Security is important in these use cases, but the UI possibilities are very interesting.

Re:Multitouch isn't new... (1)

dotancohen (1015143) | more than 6 years ago | (#23282906)

Exactly. Not every multi-touch device is a copy of the Surface. The Microsoft Surface [] (disclosure: that's my site) has the ability to connect wirelessly with devices on the table, and even identify their location on the table itself. There is no language in the UI, so anybody from anywhere in the world can operate it. It's actually a rather nifty idea, and the whole multi-touch thing is not it's only feature.

Re:Multitouch isn't new... (1)

Repossessed (1117929) | more than 6 years ago | (#23285264)

Are yu saying surface has no instructions whatsoever built in?

Between that and Microsoft's need for special effects in order to show it to people, I'm sure everyone will be using it real soon.

Re:Multitouch isn't new... (1)

dotancohen (1015143) | more than 6 years ago | (#23285350)

I haven't gotten my hands on a Surface yet, but from the little I've seen there does not seems to be any built in documentation, at least, not yet. Though, I doubt that they will be simply bolted in and forgotten: there may be a small card or some other instruction nearby. Don't forget, the surface, in it's current form, is not intended for the home market. It is intended for hotel lobbies, bars, and other public places. Just think of the security [not] potential!

Cubit Websites (3, Informative)

crf00 (1048098) | more than 6 years ago | (#23281812)

Here are Cubit's project websites: [] []

mod parent up! (1)

Spy der Mann (805235) | more than 6 years ago | (#23282070)

This url should be in the summary, I wonder why they missed it.

Re:Cubit Websites (0)

Anonymous Coward | more than 6 years ago | (#23288334)

Does anyone know what the price is for this? I mean is it coming out reasonably priced for the average household or is it still a little on the high side?

mr. lee (3, Informative)

Anonymous Coward | more than 6 years ago | (#23281916)

johnny chung lee's had it down for years:

Someone needs to get compiz running with this (3, Interesting)

seandiggity (992657) | more than 6 years ago | (#23282134)

Seriously. Even if they just get the fire/water effects of compiz going with a device like this, it would be much more awesome than the demo videos. Could have a small table like this as an input device, and a larger screen to show all the compiz coolness. I don't have the requisite skills, but I hope someone in the community hears me :)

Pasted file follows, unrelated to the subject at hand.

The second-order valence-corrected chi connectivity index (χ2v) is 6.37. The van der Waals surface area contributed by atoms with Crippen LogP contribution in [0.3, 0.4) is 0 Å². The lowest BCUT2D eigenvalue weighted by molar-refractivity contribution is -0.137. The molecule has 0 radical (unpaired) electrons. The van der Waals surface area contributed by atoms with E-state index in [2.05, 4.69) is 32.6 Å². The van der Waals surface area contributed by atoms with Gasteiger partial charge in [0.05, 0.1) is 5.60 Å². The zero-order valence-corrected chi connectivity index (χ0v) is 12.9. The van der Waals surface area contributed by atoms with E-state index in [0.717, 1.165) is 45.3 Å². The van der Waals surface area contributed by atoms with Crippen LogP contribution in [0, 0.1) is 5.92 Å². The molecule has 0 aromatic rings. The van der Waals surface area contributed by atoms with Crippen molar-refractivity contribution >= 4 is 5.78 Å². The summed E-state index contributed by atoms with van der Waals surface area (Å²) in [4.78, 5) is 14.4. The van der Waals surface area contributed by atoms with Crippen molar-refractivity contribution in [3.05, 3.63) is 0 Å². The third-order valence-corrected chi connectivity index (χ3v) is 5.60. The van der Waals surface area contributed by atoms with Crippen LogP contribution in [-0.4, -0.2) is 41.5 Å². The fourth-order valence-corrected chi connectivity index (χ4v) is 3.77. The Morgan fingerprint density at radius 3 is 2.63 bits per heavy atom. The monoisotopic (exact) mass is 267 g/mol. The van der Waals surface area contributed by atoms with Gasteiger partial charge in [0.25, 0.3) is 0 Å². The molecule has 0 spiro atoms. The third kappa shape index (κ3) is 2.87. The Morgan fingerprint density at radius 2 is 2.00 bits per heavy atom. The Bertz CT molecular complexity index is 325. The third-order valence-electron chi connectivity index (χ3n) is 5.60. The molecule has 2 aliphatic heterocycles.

Table schmable... how about a bartop? (1)

ThreeGigs (239452) | more than 6 years ago | (#23282192)

I researched multi-touch homebrews a couple of years ago after seeing this video: []

Figured it was frustrated total internal reflection at work and managed to find out that the concept is pretty much unpatentable due to prior art. Not very often you see that!

That video does go to show that 'nifty' goes a lot farther than just computer based interaction. I'm imagining some cool new video game concepts, like virtual air-hockey or pong, plus games whose imputs might be better based on touching a panel than joystick and buttons.

Re:Table schmable... how about a bartop? (0)

Anonymous Coward | more than 6 years ago | (#23289526)

one word: starcraft

A brief history of multi-touch (0)

Anonymous Coward | more than 6 years ago | (#23282612)

They are right that multi-touch has been around for decades. For a quick and dirty primer refer to Bill Buxton's article on the history of multi-touch. []

Basically there is a lot of confusion among non-specialists regarding what is new and what is old. This article is very useful in dispelling any misunderstandings.

Cubit (0)

Anonymous Coward | more than 6 years ago | (#23282766)

Like Farnsworth?

openFrameworks (1)

legutierr (1199887) | more than 6 years ago | (#23282886)

The display is very cool. But has anyone here looked at the openFrameworks library that they used in building the software? People are doing some things with it that I, at least, have never seen before, by the looks of this video (which I found by linking through their site): []

NUI Group (1)

nabasu (771183) | more than 6 years ago | (#23283304)

NUI Group has been doing this for a while. They have an active community of amateurs as well for anyone interested. []

better open source multitouch solution (1)

nan0 (620897) | more than 6 years ago | (#23284094)

python based, ebuilds for gentoo & other distros

check out libavg []

and for early examples of this, check out sony's holowall - over 10 years old:

holowall []

Re:better open source multitouch solution (0)

Anonymous Coward | more than 6 years ago | (#23284406)

I did a MSc thesis on an 80" multi-touch display back in 2004/05, based on Rekimoto's work at Sony. The theory's pretty solid, but the materials for getting a large, robust screen working cheaply in a small form factor weren't quite so available at the time (especially on my shoestring budget).

Amazing what a few years will do, isn't it?